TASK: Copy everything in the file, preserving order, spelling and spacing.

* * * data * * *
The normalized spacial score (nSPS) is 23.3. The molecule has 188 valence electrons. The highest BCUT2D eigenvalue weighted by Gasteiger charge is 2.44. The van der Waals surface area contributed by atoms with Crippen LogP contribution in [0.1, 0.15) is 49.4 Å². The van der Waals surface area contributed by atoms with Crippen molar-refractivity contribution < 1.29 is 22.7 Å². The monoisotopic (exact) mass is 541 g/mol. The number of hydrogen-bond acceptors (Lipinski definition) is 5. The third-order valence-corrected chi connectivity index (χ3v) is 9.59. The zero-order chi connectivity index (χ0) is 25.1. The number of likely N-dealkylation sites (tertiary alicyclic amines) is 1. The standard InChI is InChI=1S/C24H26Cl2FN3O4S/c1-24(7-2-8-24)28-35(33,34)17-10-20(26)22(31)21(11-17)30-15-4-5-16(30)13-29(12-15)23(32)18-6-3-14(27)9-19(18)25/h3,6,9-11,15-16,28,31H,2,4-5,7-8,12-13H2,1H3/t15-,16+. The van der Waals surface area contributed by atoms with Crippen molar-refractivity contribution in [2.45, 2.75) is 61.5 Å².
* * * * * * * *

The normalized spacial score (nSPS) is 23.3. The molecule has 188 valence electrons. The highest BCUT2D eigenvalue weighted by Gasteiger charge is 2.44. The van der Waals surface area contributed by atoms with Crippen LogP contribution in [0.1, 0.15) is 49.4 Å². The van der Waals surface area contributed by atoms with Crippen molar-refractivity contribution < 1.29 is 22.7 Å². The monoisotopic (exact) mass is 541 g/mol. The number of hydrogen-bond acceptors (Lipinski definition) is 5. The third-order valence-corrected chi connectivity index (χ3v) is 9.59. The zero-order chi connectivity index (χ0) is 25.1. The number of likely N-dealkylation sites (tertiary alicyclic amines) is 1. The standard InChI is InChI=1S/C24H26Cl2FN3O4S/c1-24(7-2-8-24)28-35(33,34)17-10-20(26)22(31)21(11-17)30-15-4-5-16(30)13-29(12-15)23(32)18-6-3-14(27)9-19(18)25/h3,6,9-11,15-16,28,31H,2,4-5,7-8,12-13H2,1H3/t15-,16+. The van der Waals surface area contributed by atoms with Crippen molar-refractivity contribution in [2.45, 2.75) is 61.5 Å².